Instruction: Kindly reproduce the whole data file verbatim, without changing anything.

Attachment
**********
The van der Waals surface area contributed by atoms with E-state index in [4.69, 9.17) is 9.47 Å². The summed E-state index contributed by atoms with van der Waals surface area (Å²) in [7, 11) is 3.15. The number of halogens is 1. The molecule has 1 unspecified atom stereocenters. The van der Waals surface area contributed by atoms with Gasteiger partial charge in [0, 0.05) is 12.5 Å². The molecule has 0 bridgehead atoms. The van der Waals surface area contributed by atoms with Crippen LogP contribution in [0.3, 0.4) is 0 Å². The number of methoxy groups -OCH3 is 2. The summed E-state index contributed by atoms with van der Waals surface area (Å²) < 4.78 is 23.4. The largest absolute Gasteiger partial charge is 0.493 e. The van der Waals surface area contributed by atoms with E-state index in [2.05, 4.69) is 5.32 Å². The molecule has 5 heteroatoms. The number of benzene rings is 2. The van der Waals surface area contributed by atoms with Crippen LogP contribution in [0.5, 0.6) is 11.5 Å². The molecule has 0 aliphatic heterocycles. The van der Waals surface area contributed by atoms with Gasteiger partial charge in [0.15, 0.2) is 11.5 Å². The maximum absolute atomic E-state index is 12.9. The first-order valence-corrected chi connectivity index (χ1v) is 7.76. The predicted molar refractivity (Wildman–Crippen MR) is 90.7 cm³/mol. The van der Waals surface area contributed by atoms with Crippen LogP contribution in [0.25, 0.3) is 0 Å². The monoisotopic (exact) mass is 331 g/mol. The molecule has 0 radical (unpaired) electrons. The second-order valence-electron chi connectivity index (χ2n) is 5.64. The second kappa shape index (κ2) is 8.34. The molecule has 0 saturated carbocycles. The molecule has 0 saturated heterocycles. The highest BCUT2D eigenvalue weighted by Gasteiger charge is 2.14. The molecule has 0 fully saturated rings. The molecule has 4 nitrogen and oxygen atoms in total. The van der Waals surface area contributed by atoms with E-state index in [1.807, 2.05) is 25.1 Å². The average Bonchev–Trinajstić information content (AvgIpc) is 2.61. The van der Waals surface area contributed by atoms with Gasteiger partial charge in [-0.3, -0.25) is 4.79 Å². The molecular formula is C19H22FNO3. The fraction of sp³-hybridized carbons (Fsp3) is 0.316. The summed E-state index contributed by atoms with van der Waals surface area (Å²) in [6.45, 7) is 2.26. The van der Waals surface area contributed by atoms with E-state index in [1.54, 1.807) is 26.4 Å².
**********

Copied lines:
The van der Waals surface area contributed by atoms with E-state index in [4.69, 9.17) is 9.47 Å². The summed E-state index contributed by atoms with van der Waals surface area (Å²) in [7, 11) is 3.15. The number of halogens is 1. The molecule has 1 unspecified atom stereocenters. The van der Waals surface area contributed by atoms with Gasteiger partial charge in [0, 0.05) is 12.5 Å². The molecule has 0 bridgehead atoms. The van der Waals surface area contributed by atoms with Crippen LogP contribution in [0.3, 0.4) is 0 Å². The number of methoxy groups -OCH3 is 2. The summed E-state index contributed by atoms with van der Waals surface area (Å²) < 4.78 is 23.4. The largest absolute Gasteiger partial charge is 0.493 e. The van der Waals surface area contributed by atoms with E-state index in [2.05, 4.69) is 5.32 Å². The molecule has 5 heteroatoms. The number of benzene rings is 2. The van der Waals surface area contributed by atoms with Crippen LogP contribution in [0.5, 0.6) is 11.5 Å². The molecule has 0 aliphatic heterocycles. The van der Waals surface area contributed by atoms with Gasteiger partial charge in [0.15, 0.2) is 11.5 Å². The maximum absolute atomic E-state index is 12.9. The first-order valence-corrected chi connectivity index (χ1v) is 7.76. The predicted molar refractivity (Wildman–Crippen MR) is 90.7 cm³/mol. The van der Waals surface area contributed by atoms with Crippen LogP contribution in [0.25, 0.3) is 0 Å². The monoisotopic (exact) mass is 331 g/mol. The molecule has 0 radical (unpaired) electrons. The second-order valence-electron chi connectivity index (χ2n) is 5.64. The second kappa shape index (κ2) is 8.34. The molecule has 0 saturated carbocycles. The molecule has 0 saturated heterocycles. The highest BCUT2D eigenvalue weighted by Gasteiger charge is 2.14. The molecule has 0 fully saturated rings. The molecule has 4 nitrogen and oxygen atoms in total. The van der Waals surface area contributed by atoms with E-state index in [1.807, 2.05) is 25.1 Å². The average Bonchev–Trinajstić information content (AvgIpc) is 2.61. The van der Waals surface area contributed by atoms with Gasteiger partial charge in [-0.3, -0.25) is 4.79 Å². The molecular formula is C19H22FNO3. The fraction of sp³-hybridized carbons (Fsp3) is 0.316. The summed E-state index contributed by atoms with van der Waals surface area (Å²) in [6.45, 7) is 2.26. The van der Waals surface area contributed by atoms with E-state index in [1.54, 1.807) is 26.4 Å².